London's shop for homeless people
|October 28th, 2016|
|located in:||United Kingdom|
|tags:||Crack+Cider, homeless, London|
The project has been entirely conceived and funded by strategist Charlotte Cramer and advertising executive Scarlett Montanaro, who met at the University of the Arts in London whilst studying Advertising:
“Living in London, we were walking past many homeless people every single day without doing anything and we felt really bad about it. But it wasn’t until we came up with this idea that we started researching and found out the scary statistics about homelessness”.
Charlotte and Scarlett explained how they initially decided to contact a couple of organisations to find out the actual figure of people sleeping rough in the capital, concerned about facts being potentially worse than government statistics usually show:
“The figure of 7,000 was from a reliable source but were advised from people within organisations such as The Big Issue that the numbers were likely to be much higher. Due to the amount of hidden homeless who walk the street among us every day, it is an incredibly difficult amount to obtain accurately."
“What we do know is that the number of homeless people has risen by a third in the past year and it continues to grow at an alarming rate”.
Talking about high numbers, Ms Montanaro highlighted the amazing response the project has received so far and the sales proceeds of CRACK+CIDER are a clear indicator of success:
“Overall, the public has donated an incredible £50,000 which means we were able to get nearly 6,000 essential items out on the streets of London in the coldest winter in 4 years”.
Crack+Cider is a big opportunity to develop a new approach to charitable giving, but it is also a provocative name. What does it say about its own success?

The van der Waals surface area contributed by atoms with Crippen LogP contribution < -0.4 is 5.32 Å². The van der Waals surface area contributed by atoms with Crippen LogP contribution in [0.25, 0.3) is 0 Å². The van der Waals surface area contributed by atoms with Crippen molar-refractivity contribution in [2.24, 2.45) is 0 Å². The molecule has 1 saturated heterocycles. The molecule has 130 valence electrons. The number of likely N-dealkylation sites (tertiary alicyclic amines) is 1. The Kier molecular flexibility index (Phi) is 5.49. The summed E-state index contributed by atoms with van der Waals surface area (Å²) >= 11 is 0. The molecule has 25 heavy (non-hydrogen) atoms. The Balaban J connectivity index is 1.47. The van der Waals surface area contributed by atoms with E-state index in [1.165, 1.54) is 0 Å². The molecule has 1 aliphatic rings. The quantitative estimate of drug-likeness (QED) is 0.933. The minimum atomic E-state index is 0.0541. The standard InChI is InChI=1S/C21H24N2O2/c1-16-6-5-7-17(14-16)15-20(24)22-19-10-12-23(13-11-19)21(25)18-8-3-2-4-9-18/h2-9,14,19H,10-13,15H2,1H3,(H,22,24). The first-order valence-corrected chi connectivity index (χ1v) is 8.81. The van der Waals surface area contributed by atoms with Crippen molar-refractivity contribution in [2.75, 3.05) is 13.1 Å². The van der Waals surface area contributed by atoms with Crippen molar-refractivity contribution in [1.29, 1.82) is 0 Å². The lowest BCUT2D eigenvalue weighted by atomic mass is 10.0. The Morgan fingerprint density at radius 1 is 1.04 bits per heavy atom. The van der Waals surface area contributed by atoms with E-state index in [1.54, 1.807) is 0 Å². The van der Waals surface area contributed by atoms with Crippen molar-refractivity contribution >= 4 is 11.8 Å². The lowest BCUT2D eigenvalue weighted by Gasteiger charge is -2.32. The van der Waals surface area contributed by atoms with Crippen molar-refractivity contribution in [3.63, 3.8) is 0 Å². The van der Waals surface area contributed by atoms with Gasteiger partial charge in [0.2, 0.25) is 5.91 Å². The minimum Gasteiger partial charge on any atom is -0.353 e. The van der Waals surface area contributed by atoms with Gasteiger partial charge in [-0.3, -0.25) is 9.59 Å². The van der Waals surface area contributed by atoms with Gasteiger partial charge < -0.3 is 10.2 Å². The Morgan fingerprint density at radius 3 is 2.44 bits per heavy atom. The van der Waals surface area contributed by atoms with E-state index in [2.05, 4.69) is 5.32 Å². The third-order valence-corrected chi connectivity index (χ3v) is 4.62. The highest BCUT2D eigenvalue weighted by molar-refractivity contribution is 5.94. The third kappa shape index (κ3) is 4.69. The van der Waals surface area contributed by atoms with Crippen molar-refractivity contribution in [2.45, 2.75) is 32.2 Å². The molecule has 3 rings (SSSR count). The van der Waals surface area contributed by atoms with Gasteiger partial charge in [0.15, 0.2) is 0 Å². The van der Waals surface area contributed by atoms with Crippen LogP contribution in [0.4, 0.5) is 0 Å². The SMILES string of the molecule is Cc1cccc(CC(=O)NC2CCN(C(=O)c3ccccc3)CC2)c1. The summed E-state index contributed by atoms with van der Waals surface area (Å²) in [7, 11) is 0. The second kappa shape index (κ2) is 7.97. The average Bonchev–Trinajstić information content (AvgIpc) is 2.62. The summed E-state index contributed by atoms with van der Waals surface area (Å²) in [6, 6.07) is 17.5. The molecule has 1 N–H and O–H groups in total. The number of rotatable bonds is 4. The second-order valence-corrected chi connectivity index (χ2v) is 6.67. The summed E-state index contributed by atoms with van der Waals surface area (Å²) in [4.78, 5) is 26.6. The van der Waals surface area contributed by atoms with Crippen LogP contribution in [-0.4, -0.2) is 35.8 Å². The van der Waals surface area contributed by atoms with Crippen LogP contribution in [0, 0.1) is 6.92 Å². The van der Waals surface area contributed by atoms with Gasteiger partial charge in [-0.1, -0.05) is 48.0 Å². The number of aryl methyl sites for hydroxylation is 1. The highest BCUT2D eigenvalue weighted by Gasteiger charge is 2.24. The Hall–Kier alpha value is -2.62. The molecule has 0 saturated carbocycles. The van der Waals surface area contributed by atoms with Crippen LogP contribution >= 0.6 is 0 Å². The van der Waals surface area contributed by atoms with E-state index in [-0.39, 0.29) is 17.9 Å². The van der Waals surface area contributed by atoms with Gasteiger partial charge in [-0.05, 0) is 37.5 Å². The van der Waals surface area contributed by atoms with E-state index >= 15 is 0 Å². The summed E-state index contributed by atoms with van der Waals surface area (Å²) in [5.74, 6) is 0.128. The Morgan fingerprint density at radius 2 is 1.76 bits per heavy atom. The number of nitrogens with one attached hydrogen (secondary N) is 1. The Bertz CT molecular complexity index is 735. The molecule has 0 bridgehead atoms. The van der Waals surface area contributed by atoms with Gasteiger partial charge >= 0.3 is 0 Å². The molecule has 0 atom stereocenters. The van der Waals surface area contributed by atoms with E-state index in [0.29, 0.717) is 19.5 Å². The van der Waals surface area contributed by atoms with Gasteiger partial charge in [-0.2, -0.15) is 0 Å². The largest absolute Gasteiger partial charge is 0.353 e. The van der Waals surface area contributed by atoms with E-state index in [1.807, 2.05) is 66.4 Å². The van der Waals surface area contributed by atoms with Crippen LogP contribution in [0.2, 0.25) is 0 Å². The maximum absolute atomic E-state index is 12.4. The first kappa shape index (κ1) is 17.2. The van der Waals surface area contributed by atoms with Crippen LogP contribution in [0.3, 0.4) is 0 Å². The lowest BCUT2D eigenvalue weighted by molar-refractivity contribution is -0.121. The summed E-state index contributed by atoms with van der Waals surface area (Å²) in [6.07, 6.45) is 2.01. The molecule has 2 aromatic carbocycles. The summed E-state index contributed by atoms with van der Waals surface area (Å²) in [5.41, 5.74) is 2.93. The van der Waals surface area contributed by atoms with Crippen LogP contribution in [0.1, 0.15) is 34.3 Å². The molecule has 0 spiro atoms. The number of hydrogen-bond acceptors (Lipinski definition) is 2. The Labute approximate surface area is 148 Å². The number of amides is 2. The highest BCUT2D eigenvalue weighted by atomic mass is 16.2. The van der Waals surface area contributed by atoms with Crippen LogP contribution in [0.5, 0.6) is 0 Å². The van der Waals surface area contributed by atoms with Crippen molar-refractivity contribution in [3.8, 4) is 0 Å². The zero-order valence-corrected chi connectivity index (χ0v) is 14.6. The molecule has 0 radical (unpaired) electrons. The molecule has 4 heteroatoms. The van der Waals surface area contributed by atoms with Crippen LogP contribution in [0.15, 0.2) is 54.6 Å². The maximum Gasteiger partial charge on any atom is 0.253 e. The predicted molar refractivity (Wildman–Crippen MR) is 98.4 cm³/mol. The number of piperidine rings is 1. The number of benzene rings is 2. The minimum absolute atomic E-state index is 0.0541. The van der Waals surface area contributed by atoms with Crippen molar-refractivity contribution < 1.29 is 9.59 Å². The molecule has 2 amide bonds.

“We have received overwhelmingly good reactions from the public who understand we are trying to break down a stereotype. Of course, there are some people who simply see the shocking words; however, we aren’t trying to be shocking to gain profits, which the majority is aware of. We can only be doing this to try and get people to think differently about the person they walk past on the street every day”, said Scarlett Montanaro.
This project really seems to provide an answer to something that people question every single day, as homelessness is never too far away from us in London.
“The way our project works is so straightforward that people can understand where the money goes and the impact each donation is going to have. By giving them a tangible benefit of their goodwill, we enable people to donate even more”, said Ms Cramer.
Goodwill shoppers who can buy, among other things, a set with a hat, socks and gloves for £7 or a winter jacket for £25, have warmly welcomed the new addition: a handy Canine Care pack containing all the essentials for a homeless person’s best friend, including a hooded & padded coat.
As Ms Montanaro pointed out: “It was actually something that was requested by the public so we decided to make it a reality with the help of Lily’s Kitchen. Along with 99% of the British population I am a total dog lover, so the idea of being able to extend our offering was really fulfilling. Dogs provide warmth, friendship and security to those sleeping on our streets each night, so it is important they are warm and fed too”.
As for the team's next step, they proudly talked about their search for a new retail space in London for the cold season ahead, while working on the expansion of their product range.
The biggest revelation is another one, though: they are set to launch in San Francisco this winter.
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